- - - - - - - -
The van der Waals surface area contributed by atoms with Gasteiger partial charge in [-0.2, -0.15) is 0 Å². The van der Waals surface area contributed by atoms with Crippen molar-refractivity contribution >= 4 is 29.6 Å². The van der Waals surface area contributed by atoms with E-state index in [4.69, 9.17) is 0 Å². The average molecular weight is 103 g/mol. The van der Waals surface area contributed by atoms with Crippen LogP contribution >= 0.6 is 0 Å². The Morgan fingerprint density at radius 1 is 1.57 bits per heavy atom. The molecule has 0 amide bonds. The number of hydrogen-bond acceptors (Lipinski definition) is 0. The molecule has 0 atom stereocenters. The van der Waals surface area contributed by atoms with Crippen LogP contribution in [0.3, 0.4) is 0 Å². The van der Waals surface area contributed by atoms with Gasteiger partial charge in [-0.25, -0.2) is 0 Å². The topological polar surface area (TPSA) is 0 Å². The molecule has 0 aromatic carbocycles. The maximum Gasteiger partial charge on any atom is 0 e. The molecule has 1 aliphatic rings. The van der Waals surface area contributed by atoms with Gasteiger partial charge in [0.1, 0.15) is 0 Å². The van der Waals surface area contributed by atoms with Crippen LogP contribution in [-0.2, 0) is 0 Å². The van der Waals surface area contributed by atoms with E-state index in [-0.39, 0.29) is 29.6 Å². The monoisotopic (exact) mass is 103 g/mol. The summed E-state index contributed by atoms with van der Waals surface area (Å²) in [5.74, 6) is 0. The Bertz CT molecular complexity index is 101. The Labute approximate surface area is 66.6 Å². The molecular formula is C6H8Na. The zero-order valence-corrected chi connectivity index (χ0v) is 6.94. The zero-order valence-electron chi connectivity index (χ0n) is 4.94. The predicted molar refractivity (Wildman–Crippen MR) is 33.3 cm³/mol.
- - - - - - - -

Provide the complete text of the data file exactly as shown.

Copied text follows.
The van der Waals surface area contributed by atoms with Gasteiger partial charge in [-0.2, -0.15) is 0 Å². The van der Waals surface area contributed by atoms with Crippen molar-refractivity contribution >= 4 is 29.6 Å². The van der Waals surface area contributed by atoms with E-state index in [4.69, 9.17) is 0 Å². The average molecular weight is 103 g/mol. The van der Waals surface area contributed by atoms with Crippen LogP contribution >= 0.6 is 0 Å². The Morgan fingerprint density at radius 1 is 1.57 bits per heavy atom. The molecule has 0 amide bonds. The number of hydrogen-bond acceptors (Lipinski definition) is 0. The molecule has 0 atom stereocenters. The van der Waals surface area contributed by atoms with Crippen LogP contribution in [0.3, 0.4) is 0 Å². The van der Waals surface area contributed by atoms with Gasteiger partial charge in [-0.25, -0.2) is 0 Å². The topological polar surface area (TPSA) is 0 Å². The molecule has 0 aromatic carbocycles. The maximum Gasteiger partial charge on any atom is 0 e. The molecule has 1 aliphatic rings. The van der Waals surface area contributed by atoms with Gasteiger partial charge in [0.1, 0.15) is 0 Å². The van der Waals surface area contributed by atoms with Crippen LogP contribution in [-0.2, 0) is 0 Å². The van der Waals surface area contributed by atoms with E-state index in [-0.39, 0.29) is 29.6 Å². The monoisotopic (exact) mass is 103 g/mol. The summed E-state index contributed by atoms with van der Waals surface area (Å²) in [5.74, 6) is 0. The Bertz CT molecular complexity index is 101. The Labute approximate surface area is 66.6 Å². The molecular formula is C6H8Na. The zero-order valence-corrected chi connectivity index (χ0v) is 6.94. The zero-order valence-electron chi connectivity index (χ0n) is 4.94. The predicted molar refractivity (Wildman–Crippen MR) is 33.3 cm³/mol.